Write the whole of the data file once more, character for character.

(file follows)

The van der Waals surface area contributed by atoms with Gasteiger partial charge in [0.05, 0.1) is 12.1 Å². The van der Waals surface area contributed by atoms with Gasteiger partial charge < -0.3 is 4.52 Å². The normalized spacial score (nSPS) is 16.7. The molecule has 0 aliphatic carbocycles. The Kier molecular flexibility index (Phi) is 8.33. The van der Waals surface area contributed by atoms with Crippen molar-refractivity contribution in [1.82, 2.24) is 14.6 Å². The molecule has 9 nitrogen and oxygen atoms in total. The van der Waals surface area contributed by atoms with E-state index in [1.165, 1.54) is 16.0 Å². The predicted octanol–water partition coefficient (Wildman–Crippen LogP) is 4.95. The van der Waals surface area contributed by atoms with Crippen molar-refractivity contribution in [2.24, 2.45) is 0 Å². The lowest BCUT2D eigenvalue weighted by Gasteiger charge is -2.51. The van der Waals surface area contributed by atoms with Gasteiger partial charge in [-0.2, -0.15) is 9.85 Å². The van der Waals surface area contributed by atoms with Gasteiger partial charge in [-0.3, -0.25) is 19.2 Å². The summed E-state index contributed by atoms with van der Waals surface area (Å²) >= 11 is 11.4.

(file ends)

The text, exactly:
The van der Waals surface area contributed by atoms with Gasteiger partial charge in [0.05, 0.1) is 12.1 Å². The van der Waals surface area contributed by atoms with Gasteiger partial charge < -0.3 is 4.52 Å². The normalized spacial score (nSPS) is 16.7. The molecule has 0 aliphatic carbocycles. The Kier molecular flexibility index (Phi) is 8.33. The van der Waals surface area contributed by atoms with Crippen molar-refractivity contribution in [1.82, 2.24) is 14.6 Å². The molecule has 9 nitrogen and oxygen atoms in total. The van der Waals surface area contributed by atoms with E-state index in [1.165, 1.54) is 16.0 Å². The predicted octanol–water partition coefficient (Wildman–Crippen LogP) is 4.95. The van der Waals surface area contributed by atoms with Crippen molar-refractivity contribution in [2.24, 2.45) is 0 Å². The lowest BCUT2D eigenvalue weighted by Gasteiger charge is -2.51. The van der Waals surface area contributed by atoms with Gasteiger partial charge in [-0.2, -0.15) is 9.85 Å². The van der Waals surface area contributed by atoms with Gasteiger partial charge in [-0.3, -0.25) is 19.2 Å². The summed E-state index contributed by atoms with van der Waals surface area (Å²) >= 11 is 11.4.